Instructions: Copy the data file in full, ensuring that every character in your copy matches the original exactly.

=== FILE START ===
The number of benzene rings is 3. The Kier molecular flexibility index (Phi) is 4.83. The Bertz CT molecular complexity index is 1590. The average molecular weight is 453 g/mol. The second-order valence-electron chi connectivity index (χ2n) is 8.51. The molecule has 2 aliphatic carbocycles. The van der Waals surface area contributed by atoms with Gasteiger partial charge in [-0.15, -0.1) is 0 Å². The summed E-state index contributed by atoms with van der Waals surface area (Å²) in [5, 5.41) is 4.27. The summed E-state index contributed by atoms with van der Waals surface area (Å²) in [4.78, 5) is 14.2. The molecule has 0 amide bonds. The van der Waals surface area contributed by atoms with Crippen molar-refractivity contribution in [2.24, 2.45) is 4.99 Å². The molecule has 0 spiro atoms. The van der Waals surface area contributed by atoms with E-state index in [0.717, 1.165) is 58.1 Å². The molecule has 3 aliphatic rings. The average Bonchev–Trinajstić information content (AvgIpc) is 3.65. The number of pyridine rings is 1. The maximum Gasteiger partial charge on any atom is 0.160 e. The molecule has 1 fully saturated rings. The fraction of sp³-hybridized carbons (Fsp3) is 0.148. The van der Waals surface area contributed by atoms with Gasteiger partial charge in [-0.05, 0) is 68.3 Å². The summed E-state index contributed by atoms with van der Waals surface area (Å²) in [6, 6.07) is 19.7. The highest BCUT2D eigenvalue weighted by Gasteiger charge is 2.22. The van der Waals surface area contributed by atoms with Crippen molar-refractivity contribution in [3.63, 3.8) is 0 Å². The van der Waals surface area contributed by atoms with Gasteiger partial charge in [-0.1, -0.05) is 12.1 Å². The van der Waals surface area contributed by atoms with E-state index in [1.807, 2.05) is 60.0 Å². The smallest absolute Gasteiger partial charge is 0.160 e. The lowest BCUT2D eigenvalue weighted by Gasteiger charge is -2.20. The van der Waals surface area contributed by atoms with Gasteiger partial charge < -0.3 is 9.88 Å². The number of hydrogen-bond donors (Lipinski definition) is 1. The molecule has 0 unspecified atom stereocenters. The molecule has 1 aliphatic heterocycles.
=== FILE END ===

The number of benzene rings is 3. The Kier molecular flexibility index (Phi) is 4.83. The Bertz CT molecular complexity index is 1590. The average molecular weight is 453 g/mol. The second-order valence-electron chi connectivity index (χ2n) is 8.51. The molecule has 2 aliphatic carbocycles. The van der Waals surface area contributed by atoms with Gasteiger partial charge in [-0.15, -0.1) is 0 Å². The summed E-state index contributed by atoms with van der Waals surface area (Å²) in [5, 5.41) is 4.27. The summed E-state index contributed by atoms with van der Waals surface area (Å²) in [4.78, 5) is 14.2. The molecule has 0 amide bonds. The van der Waals surface area contributed by atoms with Crippen molar-refractivity contribution in [2.24, 2.45) is 4.99 Å². The molecule has 0 spiro atoms. The van der Waals surface area contributed by atoms with E-state index in [0.717, 1.165) is 58.1 Å². The molecule has 3 aliphatic rings. The average Bonchev–Trinajstić information content (AvgIpc) is 3.65. The number of pyridine rings is 1. The maximum Gasteiger partial charge on any atom is 0.160 e. The molecule has 1 fully saturated rings. The fraction of sp³-hybridized carbons (Fsp3) is 0.148. The van der Waals surface area contributed by atoms with Gasteiger partial charge in [-0.05, 0) is 68.3 Å². The summed E-state index contributed by atoms with van der Waals surface area (Å²) in [6, 6.07) is 19.7. The highest BCUT2D eigenvalue weighted by Gasteiger charge is 2.22. The van der Waals surface area contributed by atoms with Crippen molar-refractivity contribution in [3.63, 3.8) is 0 Å². The van der Waals surface area contributed by atoms with Gasteiger partial charge in [-0.1, -0.05) is 12.1 Å². The van der Waals surface area contributed by atoms with E-state index in [1.807, 2.05) is 60.0 Å². The smallest absolute Gasteiger partial charge is 0.160 e. The lowest BCUT2D eigenvalue weighted by Gasteiger charge is -2.20. The van der Waals surface area contributed by atoms with Gasteiger partial charge < -0.3 is 9.88 Å². The number of hydrogen-bond donors (Lipinski definition) is 1. The molecule has 0 unspecified atom stereocenters. The molecule has 1 aliphatic heterocycles.